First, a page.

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Thermography and Ultrasound Screening Lead to Hidden Health Discoveries

May 31, 2022 ● By Carrie Jackson
Thermography image of a persons head.

Northwest Medical Screening (formerly Northwest Healing Center) founder Erica Cody says, “Early detection is key to treating dysfunction in the body and ruling out potentially harmful conditions. Screenings such as thermography and ultrasound allow the team to see areas of dysfunction in a non-invasive, pain-free approach and give the patient peace of mind on their wellness journey.”

Cody partly credits a recent uptick in screenings to the pandemic. “We lost too many people to conditions that could have been changed if they were detected earlier, but at the time did not feel safe in a hospital environment,” she says.

Thermography and ultrasound are screening tools like mammograms, but less invasive. “Yes, mammograms have saved lives, we can never deny that. Still there are some women who have implants that don’t want to risk them getting crushed. Mammograms can provoke flare-ups for people who have fibromyalgia or other chronic pain conditions, and for many other reasons some may prefer a less invasive screening,” explains Cody. Thermography and ultrasounds are also painless and don’t emit radiation. Thermal imaging makes it possible to detect abnormal activities five to eight years before a lump can be seen by structural screening, making it a valuable tool in early cancer detection.

Thermography is an important screening used in both disease prevention and detection of dysfunction. The procedure is done in the office, lasts about 45 minutes and can be performed on the entire body or just a specific area of interest. “Thermography looks at the body’s physiology and guides the practitioner to areas that are showing dysfunction or abnormalities. By detecting subtle variations in thermal patterns, we can identify if someone is in a pre-disease state giving them awareness and the opportunity to address and make changes to better their health,” says Cody.

A breast ultrasound, which uses high-frequency sound waves to bounce off tissues in the breast to create images called sonograms, is another non-invasive way to look at breast health. “We use ultrasound imaging of the breast in conjunction with thermography to evaluate areas of concern with two different screenings. For example, ultrasounds can be used to further the diagnosis of a breast abnormality by distinguishing between solid growth and fluid-filled cysts. Ultrasound also has the advantage of producing images without the need of ionizing radiation, and is the preferred imaging technology for women who have implants or are under the age of 25,” says Cody.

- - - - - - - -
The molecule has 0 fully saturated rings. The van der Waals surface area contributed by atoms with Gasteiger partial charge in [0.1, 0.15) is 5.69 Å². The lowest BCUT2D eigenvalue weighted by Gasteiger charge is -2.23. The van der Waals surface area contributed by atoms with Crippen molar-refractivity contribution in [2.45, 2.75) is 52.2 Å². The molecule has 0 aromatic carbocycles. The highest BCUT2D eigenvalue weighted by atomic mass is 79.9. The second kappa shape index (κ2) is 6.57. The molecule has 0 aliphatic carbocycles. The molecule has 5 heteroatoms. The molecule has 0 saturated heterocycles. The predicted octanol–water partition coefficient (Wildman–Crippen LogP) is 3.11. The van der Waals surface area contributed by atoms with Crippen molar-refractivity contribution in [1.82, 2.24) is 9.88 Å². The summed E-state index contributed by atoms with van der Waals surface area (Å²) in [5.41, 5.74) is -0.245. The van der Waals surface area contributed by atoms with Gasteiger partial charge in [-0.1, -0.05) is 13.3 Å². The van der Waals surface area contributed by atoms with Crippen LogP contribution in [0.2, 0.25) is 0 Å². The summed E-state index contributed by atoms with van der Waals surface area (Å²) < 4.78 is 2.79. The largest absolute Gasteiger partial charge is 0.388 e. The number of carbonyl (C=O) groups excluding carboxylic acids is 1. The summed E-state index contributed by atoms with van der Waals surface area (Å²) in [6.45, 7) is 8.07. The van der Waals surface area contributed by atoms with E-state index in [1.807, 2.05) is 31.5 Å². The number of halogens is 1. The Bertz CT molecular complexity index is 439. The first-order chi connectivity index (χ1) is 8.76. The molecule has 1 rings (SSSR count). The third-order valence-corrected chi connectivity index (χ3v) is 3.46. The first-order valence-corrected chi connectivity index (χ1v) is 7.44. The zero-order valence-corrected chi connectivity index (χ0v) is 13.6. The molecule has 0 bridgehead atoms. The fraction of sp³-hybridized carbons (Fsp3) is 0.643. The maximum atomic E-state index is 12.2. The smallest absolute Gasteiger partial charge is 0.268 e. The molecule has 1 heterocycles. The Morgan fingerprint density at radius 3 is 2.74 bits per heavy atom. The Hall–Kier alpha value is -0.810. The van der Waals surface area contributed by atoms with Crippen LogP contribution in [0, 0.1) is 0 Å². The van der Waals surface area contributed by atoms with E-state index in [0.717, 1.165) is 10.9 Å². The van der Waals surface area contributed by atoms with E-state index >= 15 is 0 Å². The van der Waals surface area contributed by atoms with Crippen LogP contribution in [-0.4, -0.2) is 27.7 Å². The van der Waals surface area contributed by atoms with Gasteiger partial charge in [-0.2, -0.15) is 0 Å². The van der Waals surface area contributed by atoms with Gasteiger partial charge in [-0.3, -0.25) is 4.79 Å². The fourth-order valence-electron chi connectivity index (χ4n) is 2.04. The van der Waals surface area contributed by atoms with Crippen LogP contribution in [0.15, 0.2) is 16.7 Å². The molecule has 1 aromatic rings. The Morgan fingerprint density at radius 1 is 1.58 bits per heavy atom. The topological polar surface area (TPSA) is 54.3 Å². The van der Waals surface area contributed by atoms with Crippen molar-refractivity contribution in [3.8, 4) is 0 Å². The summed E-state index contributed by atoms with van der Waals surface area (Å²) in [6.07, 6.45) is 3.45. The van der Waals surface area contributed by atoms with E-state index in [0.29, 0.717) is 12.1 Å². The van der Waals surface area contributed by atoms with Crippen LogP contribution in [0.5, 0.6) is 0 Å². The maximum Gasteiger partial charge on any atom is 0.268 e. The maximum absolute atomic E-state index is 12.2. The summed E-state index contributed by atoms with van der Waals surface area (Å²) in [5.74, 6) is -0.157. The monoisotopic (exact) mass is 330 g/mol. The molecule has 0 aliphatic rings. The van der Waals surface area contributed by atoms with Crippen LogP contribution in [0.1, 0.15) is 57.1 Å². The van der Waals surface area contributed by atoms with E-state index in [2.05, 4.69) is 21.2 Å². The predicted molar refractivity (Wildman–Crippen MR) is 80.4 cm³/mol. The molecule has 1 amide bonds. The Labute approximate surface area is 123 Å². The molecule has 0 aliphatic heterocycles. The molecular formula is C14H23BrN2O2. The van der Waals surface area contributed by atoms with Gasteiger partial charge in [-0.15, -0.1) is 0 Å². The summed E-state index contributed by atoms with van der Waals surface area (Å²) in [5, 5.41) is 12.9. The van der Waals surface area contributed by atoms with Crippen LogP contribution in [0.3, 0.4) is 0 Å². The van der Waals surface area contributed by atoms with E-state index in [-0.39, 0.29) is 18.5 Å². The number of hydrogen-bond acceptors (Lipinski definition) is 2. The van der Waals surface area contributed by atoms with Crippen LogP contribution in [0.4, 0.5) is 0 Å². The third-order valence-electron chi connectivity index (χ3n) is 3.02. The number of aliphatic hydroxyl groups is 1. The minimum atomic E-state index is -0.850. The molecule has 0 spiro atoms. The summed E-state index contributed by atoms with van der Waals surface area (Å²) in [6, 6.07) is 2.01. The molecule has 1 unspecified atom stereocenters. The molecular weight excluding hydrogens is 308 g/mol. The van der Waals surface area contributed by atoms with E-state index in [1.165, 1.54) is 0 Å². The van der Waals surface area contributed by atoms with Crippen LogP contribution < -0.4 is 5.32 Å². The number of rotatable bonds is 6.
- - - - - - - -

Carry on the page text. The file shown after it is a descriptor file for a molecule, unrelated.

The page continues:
Screenings are performed by certified technicians that collaborate with a team of doctors to analyze the patient’s health history, symptoms and images. “Depending on the findings, the team may recommend further screenings, blood tests, thyroid or hormonal analyses, or other follow-up procedures. The results are discussed in detail with the patient so they understand any recommendations outlined in the reports by the doctors,” says Cody.

Both screenings can be used as a baseline for people to monitor their health over time. The clinic offers a special Women’s Health Check, with half-body scans that can be done annually or whatever schedule the doctor recommends for that patient. Some people experiment with different diet and lifestyle changes to see if such actions make any difference in the screenings.

“Thermography and ultrasounds can serve as blueprints for what is going on in the body. We can monitor lumps and other unusual findings to see if they develop into something more serious over time or resolve. The sooner we can identify dysfunction, we are able to rule out other possible conditions so the patient can decide how to move on with their medical team,” says Cody.

Cody stresses that using more than one preventative technique is best, and the combination of thermography and ultrasound complement each other. However, patients should always make their own educated healthcare decisions with the guidance of a trusted team. “These screenings help detect dysfunction at the changeable state and widen the options of available treatments if caught early. It’s not selfish to make your own health a priority, and we can’t afford to lose any more sisters, mothers, aunts and grandmothers to potentially treatable conditions,” she laments.

Northwest Medical Screening is located at 22000 N. Pepper Rd., Ste. 1, in Lake Barrington. For more information, call 224-600-3216, email [email protected] or visit

Carrie Jackson is an Evanston-based writer and frequent contributor to Natural Awakenings magazine. Connect at